Stock Market Investing - Looking in the trash

I wrote a post several months ago about an investment strategy that involved buying into shares that had crashed.

Warren Buffett's investing theory

Warren Buffett referred to this strategy as Cigar Butts. This was because he likened the strategy to searching on the ground for used cigars that have one remaining puff. If you need a nicotine fix and have no money for cigars or cigarettes then picking up a few remaining cigar butts throw away by other people may give you the fix that you need. It's not pretty, in fact it's extremely dirty work but it can be profitable. Likewise, hunting around for once great companies that have fallen on hard times could be equally, if not more profitable. Investing in these dirt cheap shares and selling after making a quick return was how Buffett made a portion of his fortune. 

Buffett's mentor Benjamin Graham

Mentor to Buffett, Benjamin Graham recommended that if you wanted to find cigar butt-like shares then you should look for those Companies whose current assets are greater than their total liabilities. Whatever this net figure is if it is equal to or slightly greater than the total market capitalisation of the Company then you've found a bargain. However, Graham caveats this by suggesting that these sorts of businesses will have a very depressed price for one or more particular reasons. As such he suggests that you should only buy into these sorts of Companies when there are a number of them available.

At this point I feel the need to provide some realism. These sorts of shares are rare particularly in a growing stock market such as ours. The time to buy into these sorts of shares are when the whole market is depressed, as it is at this time that bargains become available. Nonetheless, if you scan the business news every day you may be able to spot Companies that have fallen out of favour. It is these news articles that I take as an indicator that I should take a look at that Company.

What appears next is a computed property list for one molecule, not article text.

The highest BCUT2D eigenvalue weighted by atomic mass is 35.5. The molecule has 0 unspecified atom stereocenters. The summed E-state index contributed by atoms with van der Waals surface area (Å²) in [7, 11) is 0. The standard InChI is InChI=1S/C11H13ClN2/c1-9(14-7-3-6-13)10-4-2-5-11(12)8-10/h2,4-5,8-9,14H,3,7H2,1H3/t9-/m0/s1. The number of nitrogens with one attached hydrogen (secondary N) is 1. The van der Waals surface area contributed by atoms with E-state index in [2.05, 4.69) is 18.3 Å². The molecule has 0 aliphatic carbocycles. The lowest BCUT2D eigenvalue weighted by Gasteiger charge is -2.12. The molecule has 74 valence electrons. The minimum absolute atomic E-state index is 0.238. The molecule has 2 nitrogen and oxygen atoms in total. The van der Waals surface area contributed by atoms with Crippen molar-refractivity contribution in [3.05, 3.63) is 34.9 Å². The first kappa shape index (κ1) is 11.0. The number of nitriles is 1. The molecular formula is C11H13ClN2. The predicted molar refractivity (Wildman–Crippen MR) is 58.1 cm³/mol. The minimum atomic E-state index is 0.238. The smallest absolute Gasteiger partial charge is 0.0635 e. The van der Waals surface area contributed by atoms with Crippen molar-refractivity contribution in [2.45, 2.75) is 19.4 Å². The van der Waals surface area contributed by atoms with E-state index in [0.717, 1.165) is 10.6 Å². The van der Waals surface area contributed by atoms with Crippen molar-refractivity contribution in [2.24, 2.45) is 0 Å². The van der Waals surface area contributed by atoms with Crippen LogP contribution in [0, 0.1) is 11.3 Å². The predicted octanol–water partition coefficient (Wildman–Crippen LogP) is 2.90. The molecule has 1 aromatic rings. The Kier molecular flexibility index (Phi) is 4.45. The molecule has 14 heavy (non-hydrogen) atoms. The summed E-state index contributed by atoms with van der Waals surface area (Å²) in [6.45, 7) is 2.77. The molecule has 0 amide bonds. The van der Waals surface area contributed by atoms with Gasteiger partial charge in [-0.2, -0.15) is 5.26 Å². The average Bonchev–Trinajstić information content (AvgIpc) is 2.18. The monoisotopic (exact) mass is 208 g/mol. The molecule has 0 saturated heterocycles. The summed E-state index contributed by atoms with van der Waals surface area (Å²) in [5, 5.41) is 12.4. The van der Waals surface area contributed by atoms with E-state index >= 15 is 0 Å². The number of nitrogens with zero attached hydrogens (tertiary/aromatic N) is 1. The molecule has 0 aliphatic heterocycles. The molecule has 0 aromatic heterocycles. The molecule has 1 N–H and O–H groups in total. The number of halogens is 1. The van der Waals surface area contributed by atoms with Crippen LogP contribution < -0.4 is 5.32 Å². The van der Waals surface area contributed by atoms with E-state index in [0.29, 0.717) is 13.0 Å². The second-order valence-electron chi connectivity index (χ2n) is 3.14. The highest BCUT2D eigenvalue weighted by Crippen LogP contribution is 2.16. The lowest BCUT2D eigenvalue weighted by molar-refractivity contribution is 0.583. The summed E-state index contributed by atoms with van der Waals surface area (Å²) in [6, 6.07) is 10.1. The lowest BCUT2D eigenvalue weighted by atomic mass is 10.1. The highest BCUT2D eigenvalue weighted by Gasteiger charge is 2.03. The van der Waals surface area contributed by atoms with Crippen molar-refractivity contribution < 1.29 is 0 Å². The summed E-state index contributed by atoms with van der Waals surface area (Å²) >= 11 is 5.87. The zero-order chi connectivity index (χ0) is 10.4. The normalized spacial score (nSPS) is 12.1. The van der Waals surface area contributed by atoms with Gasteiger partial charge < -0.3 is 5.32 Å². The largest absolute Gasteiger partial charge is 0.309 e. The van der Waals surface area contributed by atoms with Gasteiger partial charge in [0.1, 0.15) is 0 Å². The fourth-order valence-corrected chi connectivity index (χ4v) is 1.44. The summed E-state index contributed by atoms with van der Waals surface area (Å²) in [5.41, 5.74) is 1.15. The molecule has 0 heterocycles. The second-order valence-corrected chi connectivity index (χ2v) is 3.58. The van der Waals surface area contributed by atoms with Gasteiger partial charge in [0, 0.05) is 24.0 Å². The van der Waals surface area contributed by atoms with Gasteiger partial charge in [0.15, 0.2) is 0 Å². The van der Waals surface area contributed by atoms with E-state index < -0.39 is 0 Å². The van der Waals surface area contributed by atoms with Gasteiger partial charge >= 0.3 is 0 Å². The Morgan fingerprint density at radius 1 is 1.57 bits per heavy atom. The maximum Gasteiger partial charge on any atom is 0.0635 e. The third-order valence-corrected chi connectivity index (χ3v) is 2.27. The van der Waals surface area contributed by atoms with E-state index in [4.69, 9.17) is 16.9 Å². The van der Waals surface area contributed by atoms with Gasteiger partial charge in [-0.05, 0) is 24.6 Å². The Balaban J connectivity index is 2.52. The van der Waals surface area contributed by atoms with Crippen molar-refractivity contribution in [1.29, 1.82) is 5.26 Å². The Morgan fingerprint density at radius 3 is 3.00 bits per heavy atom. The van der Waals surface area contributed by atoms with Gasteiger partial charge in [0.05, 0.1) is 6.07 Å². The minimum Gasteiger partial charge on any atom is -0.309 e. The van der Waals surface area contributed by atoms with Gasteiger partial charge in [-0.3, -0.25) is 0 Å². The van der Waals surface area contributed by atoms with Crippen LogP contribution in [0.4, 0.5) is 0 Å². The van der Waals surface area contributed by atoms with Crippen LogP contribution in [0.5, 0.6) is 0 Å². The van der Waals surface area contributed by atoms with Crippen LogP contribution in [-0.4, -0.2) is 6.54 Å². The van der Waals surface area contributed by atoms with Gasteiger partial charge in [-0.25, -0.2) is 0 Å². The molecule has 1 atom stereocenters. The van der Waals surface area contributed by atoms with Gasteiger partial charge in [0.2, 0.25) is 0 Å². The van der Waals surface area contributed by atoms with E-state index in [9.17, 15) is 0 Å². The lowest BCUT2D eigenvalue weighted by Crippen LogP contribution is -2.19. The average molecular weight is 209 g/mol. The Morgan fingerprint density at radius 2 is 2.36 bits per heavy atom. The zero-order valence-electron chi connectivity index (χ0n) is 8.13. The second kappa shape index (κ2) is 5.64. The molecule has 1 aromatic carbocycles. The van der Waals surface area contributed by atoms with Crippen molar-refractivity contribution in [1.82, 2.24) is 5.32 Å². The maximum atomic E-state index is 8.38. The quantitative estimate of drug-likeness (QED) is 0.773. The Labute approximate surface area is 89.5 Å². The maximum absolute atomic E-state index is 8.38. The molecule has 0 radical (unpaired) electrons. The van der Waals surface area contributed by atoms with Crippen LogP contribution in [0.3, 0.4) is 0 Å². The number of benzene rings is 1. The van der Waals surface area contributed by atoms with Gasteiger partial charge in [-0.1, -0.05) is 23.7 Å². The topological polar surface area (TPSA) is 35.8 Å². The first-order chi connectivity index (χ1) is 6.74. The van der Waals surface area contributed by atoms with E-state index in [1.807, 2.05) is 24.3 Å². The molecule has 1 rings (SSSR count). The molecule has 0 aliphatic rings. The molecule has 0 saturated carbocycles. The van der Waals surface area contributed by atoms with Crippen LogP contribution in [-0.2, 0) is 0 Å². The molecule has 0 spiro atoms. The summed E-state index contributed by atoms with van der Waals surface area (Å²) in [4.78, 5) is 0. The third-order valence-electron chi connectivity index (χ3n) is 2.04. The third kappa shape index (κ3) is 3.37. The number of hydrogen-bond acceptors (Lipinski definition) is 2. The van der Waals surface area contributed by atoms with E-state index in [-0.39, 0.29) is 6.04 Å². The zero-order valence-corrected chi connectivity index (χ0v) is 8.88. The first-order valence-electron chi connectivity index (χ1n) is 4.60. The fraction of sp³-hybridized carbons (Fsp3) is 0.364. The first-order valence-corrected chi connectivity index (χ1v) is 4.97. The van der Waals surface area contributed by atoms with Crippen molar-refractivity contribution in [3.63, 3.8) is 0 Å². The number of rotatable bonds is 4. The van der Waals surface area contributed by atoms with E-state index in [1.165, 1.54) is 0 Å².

Last summer Britvic plc was in the press for having produced faulty products. It had produced 12million faulty bottle tops for it's famous Fruit Shoot bottles. As a result the share price fell 15% in one day. Followed by further falls by a couple of percentage points. The large price falls brought the company to my attention. Britvic had a diversified range of drinks other than Fruit Shoot including it's successful Robinsons brand. The company produced plenty of cash and a healthy balance sheet. As a result, I invested and was quickly rewarded with a 30% growth in the share price only a few months later. Unfortunately, due to external forces I was forced to sell at a healthy profit. However, if I was still holding those shares today I would have virtually doubled my money. C'est la vie!

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1 comment

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